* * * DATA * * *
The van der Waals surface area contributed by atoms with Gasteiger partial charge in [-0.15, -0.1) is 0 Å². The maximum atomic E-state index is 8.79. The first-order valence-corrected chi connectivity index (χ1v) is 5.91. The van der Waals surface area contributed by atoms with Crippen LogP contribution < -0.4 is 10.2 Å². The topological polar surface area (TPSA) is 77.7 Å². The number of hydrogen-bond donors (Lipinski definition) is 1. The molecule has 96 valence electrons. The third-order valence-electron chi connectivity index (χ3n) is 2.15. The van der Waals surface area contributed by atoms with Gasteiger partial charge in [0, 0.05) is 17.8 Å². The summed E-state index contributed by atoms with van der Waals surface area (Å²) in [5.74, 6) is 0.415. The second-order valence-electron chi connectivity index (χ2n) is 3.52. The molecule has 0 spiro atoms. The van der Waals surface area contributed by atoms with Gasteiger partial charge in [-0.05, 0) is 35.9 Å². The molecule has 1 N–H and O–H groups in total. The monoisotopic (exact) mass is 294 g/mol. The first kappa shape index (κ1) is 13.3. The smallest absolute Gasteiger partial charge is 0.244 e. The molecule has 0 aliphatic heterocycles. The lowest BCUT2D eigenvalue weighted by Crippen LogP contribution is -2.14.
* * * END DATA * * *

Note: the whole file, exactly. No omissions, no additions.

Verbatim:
The van der Waals surface area contributed by atoms with Gasteiger partial charge in [-0.15, -0.1) is 0 Å². The maximum atomic E-state index is 8.79. The first-order valence-corrected chi connectivity index (χ1v) is 5.91. The van der Waals surface area contributed by atoms with Crippen LogP contribution < -0.4 is 10.2 Å². The topological polar surface area (TPSA) is 77.7 Å². The number of hydrogen-bond donors (Lipinski definition) is 1. The molecule has 96 valence electrons. The third-order valence-electron chi connectivity index (χ3n) is 2.15. The van der Waals surface area contributed by atoms with Gasteiger partial charge in [0, 0.05) is 17.8 Å². The summed E-state index contributed by atoms with van der Waals surface area (Å²) in [5.74, 6) is 0.415. The second-order valence-electron chi connectivity index (χ2n) is 3.52. The molecule has 0 spiro atoms. The van der Waals surface area contributed by atoms with Gasteiger partial charge in [-0.05, 0) is 35.9 Å². The molecule has 1 N–H and O–H groups in total. The monoisotopic (exact) mass is 294 g/mol. The first kappa shape index (κ1) is 13.3. The smallest absolute Gasteiger partial charge is 0.244 e. The molecule has 0 aliphatic heterocycles. The lowest BCUT2D eigenvalue weighted by Crippen LogP contribution is -2.14.